The number of opioid pills prescribed after surgery was the strongest predictor of the actual number of patients, with pain values ​​and other factors being outweighed in a retrospective multicenter study.

On average, patients with general surgery used 27% of the opioids prescribed to them, but they used 5 for every 10 additional prescribed pills. Joceline Vu from the University of Michigan in Ann Arbor and colleagues JAMA Surgery.

"It's like ordering a large plate for dinner: you're probably going to eat more than if you had a small plate," Vu said MedPage today.

"Overall, we prescribe much, much more than patients consume," she added. "As surgeons, we often do not know how much of a prescription a patient uses, unlike a back pain remedy, we do not say," Take three of them per day. "We say, 'Here are 30 pills, take them when you need them.' We know that people are not taking all these pills, we know that some stay in patients' medicine cabinets."

Researchers reviewed data from 2,392 patients who had one of 12 surgical procedures in 2017 in 33 Michigan hospitals that belonged to the Michigan Surgical Quality Collaborative (MSQC). The patients were on average 55 years old and 57% were women; From 30 to 120 days after the operation, they carried out telephone or e-mail surveys.

The most frequent procedures were open and laparoscopic inguinal / femur hernia repair (28%), laparoscopic cholecystectomy (25%) and laparoscopic appendectomy (9%). Due to the small sample size, no vascular procedures were included in the analysis. The MSQC collected data on general surgery, vascular surgery and some gynecological procedures, but orthopedic surgery, neurosurgery, thoracic surgery and other procedures were not considered, Vu stated.

Overall, the prescribed amount of opioids averaged 150 oral morphine equivalents (OME), corresponding to 30 tablets hydrocodone / acetaminophen, 5/325 mg. The average number of patients receiving opioids was 45 OME or 9 tablets (P<0.001).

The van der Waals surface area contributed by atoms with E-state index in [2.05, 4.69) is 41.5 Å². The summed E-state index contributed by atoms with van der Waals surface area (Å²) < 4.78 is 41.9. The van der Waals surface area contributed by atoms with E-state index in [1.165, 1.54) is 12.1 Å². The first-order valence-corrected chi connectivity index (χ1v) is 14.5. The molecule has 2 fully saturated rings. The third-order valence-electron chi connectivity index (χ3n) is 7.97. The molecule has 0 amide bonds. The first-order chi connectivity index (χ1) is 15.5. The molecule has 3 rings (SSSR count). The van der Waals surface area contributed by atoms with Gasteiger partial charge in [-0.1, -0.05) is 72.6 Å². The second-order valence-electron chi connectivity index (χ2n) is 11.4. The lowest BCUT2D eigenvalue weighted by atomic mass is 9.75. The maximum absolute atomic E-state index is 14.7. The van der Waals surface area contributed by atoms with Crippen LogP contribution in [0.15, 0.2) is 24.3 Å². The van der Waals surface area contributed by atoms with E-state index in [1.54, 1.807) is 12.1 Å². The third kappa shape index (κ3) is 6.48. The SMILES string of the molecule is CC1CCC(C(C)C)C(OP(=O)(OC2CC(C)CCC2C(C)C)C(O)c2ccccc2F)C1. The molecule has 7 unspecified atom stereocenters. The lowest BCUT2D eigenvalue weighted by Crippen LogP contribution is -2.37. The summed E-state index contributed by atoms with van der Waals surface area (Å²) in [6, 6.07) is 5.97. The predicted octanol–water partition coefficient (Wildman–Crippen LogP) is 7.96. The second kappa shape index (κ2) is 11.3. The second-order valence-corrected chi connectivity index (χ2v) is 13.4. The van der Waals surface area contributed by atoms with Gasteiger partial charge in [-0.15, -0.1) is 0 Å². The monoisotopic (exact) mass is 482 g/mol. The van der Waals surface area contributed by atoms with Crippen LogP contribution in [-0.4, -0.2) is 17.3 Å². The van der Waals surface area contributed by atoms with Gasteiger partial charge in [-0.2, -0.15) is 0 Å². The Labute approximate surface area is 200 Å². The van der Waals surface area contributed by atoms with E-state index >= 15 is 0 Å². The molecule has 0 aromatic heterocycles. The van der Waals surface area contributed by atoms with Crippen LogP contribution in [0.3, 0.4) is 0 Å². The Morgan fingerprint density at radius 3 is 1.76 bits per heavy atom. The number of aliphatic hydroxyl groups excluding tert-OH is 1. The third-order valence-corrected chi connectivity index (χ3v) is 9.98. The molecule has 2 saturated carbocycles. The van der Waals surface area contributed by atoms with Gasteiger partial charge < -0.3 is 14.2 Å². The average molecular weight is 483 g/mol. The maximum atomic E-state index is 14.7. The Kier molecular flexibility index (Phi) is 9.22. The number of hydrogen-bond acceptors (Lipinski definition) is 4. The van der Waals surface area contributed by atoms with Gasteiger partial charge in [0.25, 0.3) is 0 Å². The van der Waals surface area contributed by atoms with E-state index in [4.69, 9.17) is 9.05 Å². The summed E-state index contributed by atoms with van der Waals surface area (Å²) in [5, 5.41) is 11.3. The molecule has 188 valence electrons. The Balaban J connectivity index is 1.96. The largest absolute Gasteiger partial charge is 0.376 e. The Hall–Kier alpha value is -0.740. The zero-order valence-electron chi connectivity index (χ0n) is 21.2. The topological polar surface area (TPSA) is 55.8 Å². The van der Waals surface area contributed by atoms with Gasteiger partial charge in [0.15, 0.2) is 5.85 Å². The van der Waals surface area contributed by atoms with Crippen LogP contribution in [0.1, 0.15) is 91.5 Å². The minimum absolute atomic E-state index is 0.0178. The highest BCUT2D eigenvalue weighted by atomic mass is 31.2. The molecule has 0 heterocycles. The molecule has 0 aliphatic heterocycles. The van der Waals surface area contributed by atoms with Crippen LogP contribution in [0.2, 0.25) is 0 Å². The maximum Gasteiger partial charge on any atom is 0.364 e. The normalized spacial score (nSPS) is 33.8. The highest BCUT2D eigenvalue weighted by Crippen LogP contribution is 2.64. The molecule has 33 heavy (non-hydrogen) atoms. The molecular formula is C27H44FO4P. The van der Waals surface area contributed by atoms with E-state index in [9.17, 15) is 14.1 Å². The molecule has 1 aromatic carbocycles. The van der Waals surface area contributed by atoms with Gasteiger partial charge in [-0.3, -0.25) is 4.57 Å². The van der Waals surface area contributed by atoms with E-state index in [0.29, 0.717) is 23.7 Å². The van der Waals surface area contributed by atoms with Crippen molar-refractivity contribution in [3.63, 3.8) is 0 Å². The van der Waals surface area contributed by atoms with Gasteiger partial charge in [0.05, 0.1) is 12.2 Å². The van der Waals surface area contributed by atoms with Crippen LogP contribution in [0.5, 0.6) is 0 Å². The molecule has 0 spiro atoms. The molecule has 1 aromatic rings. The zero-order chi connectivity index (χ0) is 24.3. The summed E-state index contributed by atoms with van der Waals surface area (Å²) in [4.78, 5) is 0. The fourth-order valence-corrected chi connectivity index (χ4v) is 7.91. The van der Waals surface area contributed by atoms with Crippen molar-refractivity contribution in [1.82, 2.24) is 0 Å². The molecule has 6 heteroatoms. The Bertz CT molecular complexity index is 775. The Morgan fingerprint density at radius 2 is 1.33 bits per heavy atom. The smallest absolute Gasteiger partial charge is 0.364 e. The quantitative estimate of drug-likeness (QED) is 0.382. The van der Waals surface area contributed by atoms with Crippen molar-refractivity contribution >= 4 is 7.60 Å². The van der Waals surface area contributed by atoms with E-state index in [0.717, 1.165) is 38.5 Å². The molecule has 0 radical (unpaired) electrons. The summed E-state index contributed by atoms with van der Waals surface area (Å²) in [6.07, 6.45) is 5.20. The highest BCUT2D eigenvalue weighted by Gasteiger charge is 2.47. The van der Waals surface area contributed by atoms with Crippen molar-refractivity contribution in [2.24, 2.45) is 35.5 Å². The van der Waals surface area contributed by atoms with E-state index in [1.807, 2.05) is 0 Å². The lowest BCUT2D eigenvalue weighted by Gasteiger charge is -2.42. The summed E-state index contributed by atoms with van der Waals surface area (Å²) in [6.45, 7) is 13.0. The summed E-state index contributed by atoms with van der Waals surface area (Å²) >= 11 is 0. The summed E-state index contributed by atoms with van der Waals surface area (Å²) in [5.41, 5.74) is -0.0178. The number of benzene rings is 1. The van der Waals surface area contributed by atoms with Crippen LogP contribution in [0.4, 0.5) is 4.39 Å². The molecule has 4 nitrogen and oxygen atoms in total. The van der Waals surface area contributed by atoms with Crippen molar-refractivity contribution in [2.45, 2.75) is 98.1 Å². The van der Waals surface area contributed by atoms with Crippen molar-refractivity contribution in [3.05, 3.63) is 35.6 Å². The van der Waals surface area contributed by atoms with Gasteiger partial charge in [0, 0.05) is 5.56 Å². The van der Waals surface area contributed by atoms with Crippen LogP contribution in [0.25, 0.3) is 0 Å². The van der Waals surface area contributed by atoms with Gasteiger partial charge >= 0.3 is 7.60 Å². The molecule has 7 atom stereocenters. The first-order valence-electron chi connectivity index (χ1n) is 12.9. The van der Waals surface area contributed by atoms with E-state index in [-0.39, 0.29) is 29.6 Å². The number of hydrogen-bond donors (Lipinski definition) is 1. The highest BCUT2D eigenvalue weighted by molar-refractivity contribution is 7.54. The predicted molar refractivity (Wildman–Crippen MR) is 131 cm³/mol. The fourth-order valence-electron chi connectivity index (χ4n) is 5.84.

For each additional prescribed OME, patients additionally used 0.53 OME (95% CI 0.40 – 0.65; P<0.001). The amount of opioids prescribed had the strongest association with opioid use (standardized beta 0.565). Higher post-operative pain levels were also associated with increased opioid use, but to a lesser extent (standardized beta 0.184 for moderate pain, 0.217 for severe pain).

Compared to patients who reported no pain, mediocre patients reported an average of 9 more pills and patients reporting severe pain, 16 more pills (P<0.001). Tobacco use, the American Society of Anesthesiologists class, age, nature of the procedure and status of inpatient surgery were also tied to higher use.

"As surgeons, we want to tailor our prescribing to the needs of patients to ensure the best possible care while minimizing the risk of opioid redirection and abuse of downstream substances," said Gabriel Brat, MD, from the Beth Israel Deaconess Medical Center in Boston involved in the research.

"This study on general surgery and gynecology patients is an important complement to national efforts to capture and use patient-level opioid consumption data for this purpose," Brat said MedPage today. "We need this kind of work to quantify where over-prescribing prevails in all operations and to identify personalized levers for change, "

The research has several limitations, noted Vu and co-authors. Since it is based on observational data, it does not show causality. Data on preoperative opioid use were not available and could have influenced the results. The memory of patients about how many pills they used may not be accurate.

The analysis was completed before a new law was passed in Michigan this year prohibiting physicians from prescribing more than 7-day opioid care for patients with acute pain.

The study was funded by the Michigan Department of Health and Human Services and the National Institutes of Health. The researchers reported no conflicts of interest.

2018-11-07T15: 30: 00-0500


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